The Wheeler Centre
View all episodes in this series
Hisham Matar with Hilary Harper
‘One day justice will be done and the jailer will replace the jailed.’ Hisham Matar’s father wrote these words in a smuggled letter to his family in 1992, while imprisoned in one of Muammar el-Qaddafi’s notorious jails in Tripoli.
Jaballa Matar was a political dissident, kidnapped in 1990 by the dictator’s agents, and jailed. For years he wrote occasional letters to his family – but then the letters stopped. In the decades since, his London-based son, a writer, has worked to find out what happened to his father; to learn if he is dead or alive.
Matar’s latest book, The Return, describes this hideous quest with exquisite skill and sorrow. In April, it won a Pulitzer Prize. His previous books, the Booker-shortlisted novel In the Country of Men and Anatomy of a Disappearance, dealt with similar themes, winning praise from the likes of J.M. Coetzee.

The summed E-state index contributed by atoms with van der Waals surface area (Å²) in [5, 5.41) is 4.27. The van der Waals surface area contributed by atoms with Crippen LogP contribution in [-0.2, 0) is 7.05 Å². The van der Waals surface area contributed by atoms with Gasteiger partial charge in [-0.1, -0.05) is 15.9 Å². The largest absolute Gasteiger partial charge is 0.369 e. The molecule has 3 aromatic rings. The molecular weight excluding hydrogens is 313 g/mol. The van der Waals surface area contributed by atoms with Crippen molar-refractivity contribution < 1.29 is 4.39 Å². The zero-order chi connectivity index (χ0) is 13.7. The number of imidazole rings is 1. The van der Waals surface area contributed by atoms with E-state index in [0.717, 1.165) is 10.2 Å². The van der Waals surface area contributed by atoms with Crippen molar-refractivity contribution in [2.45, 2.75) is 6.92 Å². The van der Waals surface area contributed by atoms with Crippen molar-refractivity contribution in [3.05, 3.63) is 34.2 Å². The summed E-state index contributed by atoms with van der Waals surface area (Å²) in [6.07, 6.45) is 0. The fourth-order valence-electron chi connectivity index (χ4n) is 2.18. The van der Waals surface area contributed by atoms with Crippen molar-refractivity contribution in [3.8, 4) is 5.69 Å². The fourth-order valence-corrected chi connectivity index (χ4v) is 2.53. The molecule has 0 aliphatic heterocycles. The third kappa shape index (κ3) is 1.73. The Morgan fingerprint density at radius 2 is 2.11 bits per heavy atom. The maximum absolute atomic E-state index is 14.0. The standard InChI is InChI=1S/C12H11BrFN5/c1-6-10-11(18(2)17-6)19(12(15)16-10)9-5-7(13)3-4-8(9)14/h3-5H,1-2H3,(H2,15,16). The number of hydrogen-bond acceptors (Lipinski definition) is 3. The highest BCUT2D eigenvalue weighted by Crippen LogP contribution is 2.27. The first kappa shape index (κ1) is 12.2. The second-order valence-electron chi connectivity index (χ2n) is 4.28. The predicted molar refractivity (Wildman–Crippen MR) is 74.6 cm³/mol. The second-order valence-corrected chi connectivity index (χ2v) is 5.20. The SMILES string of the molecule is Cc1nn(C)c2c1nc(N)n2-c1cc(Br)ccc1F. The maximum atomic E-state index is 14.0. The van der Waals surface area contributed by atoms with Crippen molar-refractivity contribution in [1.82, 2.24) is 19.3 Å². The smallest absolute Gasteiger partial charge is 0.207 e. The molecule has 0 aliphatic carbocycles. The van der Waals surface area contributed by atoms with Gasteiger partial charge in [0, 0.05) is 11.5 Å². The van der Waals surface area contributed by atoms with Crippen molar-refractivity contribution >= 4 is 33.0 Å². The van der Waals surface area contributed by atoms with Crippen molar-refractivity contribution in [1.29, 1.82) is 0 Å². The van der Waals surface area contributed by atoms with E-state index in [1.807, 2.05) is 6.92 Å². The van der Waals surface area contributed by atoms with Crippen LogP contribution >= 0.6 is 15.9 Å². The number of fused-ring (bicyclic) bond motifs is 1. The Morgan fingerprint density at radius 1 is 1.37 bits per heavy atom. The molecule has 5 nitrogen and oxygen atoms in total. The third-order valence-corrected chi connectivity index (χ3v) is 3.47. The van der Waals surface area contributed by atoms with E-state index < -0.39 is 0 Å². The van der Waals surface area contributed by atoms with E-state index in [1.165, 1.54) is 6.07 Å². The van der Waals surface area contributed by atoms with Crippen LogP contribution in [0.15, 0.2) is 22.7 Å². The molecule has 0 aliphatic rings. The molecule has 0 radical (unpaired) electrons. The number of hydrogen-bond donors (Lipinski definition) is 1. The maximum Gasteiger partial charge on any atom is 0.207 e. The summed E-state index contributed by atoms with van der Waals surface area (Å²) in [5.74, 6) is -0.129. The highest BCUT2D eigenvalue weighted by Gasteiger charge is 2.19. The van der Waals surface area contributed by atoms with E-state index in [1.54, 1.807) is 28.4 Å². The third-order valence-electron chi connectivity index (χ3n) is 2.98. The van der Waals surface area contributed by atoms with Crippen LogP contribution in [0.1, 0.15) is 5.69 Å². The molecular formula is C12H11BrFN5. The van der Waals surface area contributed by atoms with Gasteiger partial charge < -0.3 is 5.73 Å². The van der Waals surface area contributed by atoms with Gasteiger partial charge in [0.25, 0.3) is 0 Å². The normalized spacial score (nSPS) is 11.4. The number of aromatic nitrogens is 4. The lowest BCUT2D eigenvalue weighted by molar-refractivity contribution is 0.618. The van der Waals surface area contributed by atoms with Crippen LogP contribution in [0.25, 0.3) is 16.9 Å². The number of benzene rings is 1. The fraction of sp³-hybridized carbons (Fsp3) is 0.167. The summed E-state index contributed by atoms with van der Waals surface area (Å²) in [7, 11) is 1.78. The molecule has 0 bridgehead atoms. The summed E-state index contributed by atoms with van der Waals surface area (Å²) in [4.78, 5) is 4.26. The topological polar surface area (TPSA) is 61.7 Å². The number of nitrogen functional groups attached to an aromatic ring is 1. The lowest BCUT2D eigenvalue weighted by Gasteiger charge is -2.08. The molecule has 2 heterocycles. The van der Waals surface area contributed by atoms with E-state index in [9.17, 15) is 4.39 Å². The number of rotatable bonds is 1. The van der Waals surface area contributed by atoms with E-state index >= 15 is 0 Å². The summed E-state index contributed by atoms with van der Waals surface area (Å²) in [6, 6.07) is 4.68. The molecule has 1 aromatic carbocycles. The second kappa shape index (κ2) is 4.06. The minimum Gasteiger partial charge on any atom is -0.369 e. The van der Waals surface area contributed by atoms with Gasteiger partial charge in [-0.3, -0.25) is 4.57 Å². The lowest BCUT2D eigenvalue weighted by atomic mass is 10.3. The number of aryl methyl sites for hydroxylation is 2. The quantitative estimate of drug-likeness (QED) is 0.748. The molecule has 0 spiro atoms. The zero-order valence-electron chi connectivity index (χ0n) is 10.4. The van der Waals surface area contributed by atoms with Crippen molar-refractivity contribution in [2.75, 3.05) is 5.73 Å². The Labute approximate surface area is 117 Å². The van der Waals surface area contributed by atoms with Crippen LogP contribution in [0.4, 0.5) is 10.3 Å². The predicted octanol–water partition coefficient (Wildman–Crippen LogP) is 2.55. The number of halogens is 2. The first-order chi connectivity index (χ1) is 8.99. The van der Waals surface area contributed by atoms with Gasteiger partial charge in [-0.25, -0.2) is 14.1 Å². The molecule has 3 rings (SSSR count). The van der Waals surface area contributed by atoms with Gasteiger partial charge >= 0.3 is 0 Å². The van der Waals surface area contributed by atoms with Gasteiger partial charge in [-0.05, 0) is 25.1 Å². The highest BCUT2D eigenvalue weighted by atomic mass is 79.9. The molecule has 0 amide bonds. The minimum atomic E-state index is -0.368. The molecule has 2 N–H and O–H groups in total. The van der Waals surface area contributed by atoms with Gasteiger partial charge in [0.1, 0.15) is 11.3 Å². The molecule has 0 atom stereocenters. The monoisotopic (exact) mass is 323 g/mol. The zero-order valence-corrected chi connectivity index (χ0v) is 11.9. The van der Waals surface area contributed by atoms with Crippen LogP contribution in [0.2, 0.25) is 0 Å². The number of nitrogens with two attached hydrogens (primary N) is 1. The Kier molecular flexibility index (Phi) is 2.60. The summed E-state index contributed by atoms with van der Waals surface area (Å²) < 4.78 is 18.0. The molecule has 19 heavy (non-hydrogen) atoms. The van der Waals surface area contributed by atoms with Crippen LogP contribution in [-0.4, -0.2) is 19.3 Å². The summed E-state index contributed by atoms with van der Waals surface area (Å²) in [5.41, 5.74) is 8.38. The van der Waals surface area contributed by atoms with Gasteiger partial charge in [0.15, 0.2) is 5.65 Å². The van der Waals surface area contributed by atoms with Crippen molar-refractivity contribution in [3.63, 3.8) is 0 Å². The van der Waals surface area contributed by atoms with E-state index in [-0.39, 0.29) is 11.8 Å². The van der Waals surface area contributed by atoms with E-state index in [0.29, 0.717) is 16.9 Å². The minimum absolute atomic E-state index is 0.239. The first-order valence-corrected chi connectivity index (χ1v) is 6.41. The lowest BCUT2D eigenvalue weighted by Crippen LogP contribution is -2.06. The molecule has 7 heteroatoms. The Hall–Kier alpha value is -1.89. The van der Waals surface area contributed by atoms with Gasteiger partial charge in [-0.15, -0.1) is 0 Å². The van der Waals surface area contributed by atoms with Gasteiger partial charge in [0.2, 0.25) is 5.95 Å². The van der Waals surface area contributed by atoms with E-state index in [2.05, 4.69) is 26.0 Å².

‘You make a man disappear to silence him but also to narrow the minds of those left behind, to pervert their soul and limit their imagination,’ Matar writes in The Return. It’s a story of exile, absence and appalling suspense told with rare gentleness and restraint.
In this episode of the Wheeler Centre podcast, this extraordinary writer makes his second visit to the Wheeler Centre to discuss his life, career and the art of recollection with Hilary Harper.